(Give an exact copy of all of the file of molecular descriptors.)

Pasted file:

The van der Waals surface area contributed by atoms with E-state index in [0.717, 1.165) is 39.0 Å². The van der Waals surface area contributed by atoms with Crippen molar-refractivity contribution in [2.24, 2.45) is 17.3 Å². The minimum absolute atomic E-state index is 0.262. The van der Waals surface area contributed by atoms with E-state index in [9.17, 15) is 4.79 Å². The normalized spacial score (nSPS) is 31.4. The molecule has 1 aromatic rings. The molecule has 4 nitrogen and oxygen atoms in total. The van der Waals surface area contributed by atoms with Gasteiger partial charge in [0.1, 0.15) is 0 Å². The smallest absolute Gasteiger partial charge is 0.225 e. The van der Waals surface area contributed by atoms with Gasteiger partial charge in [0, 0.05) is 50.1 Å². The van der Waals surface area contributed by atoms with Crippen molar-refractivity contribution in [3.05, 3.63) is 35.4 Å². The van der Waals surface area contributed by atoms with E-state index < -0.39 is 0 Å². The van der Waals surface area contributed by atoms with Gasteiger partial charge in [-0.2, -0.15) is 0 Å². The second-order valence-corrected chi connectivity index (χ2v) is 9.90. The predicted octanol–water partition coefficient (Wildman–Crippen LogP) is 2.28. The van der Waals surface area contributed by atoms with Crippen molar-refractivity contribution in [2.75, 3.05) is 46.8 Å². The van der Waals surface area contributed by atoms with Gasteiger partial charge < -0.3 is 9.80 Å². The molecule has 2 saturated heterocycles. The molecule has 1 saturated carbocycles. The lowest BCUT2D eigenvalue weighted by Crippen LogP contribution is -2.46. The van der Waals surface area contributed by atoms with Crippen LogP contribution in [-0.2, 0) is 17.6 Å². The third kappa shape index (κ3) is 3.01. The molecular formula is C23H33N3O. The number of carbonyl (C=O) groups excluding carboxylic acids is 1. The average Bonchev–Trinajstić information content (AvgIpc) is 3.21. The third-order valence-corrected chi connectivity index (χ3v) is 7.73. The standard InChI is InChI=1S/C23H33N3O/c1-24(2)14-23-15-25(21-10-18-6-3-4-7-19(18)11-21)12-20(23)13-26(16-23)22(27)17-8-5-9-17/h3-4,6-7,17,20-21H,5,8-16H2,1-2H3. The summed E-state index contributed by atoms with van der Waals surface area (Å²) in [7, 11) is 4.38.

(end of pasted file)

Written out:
The van der Waals surface area contributed by atoms with E-state index in [0.717, 1.165) is 39.0 Å². The van der Waals surface area contributed by atoms with Crippen molar-refractivity contribution in [2.24, 2.45) is 17.3 Å². The minimum absolute atomic E-state index is 0.262. The van der Waals surface area contributed by atoms with E-state index in [9.17, 15) is 4.79 Å². The normalized spacial score (nSPS) is 31.4. The molecule has 1 aromatic rings. The molecule has 4 nitrogen and oxygen atoms in total. The van der Waals surface area contributed by atoms with Gasteiger partial charge in [0.1, 0.15) is 0 Å². The smallest absolute Gasteiger partial charge is 0.225 e. The van der Waals surface area contributed by atoms with Gasteiger partial charge in [0, 0.05) is 50.1 Å². The van der Waals surface area contributed by atoms with Crippen molar-refractivity contribution in [3.05, 3.63) is 35.4 Å². The van der Waals surface area contributed by atoms with E-state index < -0.39 is 0 Å². The van der Waals surface area contributed by atoms with Gasteiger partial charge in [-0.2, -0.15) is 0 Å². The second-order valence-corrected chi connectivity index (χ2v) is 9.90. The predicted octanol–water partition coefficient (Wildman–Crippen LogP) is 2.28. The van der Waals surface area contributed by atoms with Crippen molar-refractivity contribution in [2.75, 3.05) is 46.8 Å². The van der Waals surface area contributed by atoms with Gasteiger partial charge < -0.3 is 9.80 Å². The molecule has 2 saturated heterocycles. The molecule has 1 saturated carbocycles. The lowest BCUT2D eigenvalue weighted by Crippen LogP contribution is -2.46. The van der Waals surface area contributed by atoms with Crippen LogP contribution in [-0.2, 0) is 17.6 Å². The third kappa shape index (κ3) is 3.01. The molecular formula is C23H33N3O. The number of carbonyl (C=O) groups excluding carboxylic acids is 1. The average Bonchev–Trinajstić information content (AvgIpc) is 3.21. The third-order valence-corrected chi connectivity index (χ3v) is 7.73. The standard InChI is InChI=1S/C23H33N3O/c1-24(2)14-23-15-25(21-10-18-6-3-4-7-19(18)11-21)12-20(23)13-26(16-23)22(27)17-8-5-9-17/h3-4,6-7,17,20-21H,5,8-16H2,1-2H3. The summed E-state index contributed by atoms with van der Waals surface area (Å²) in [7, 11) is 4.38.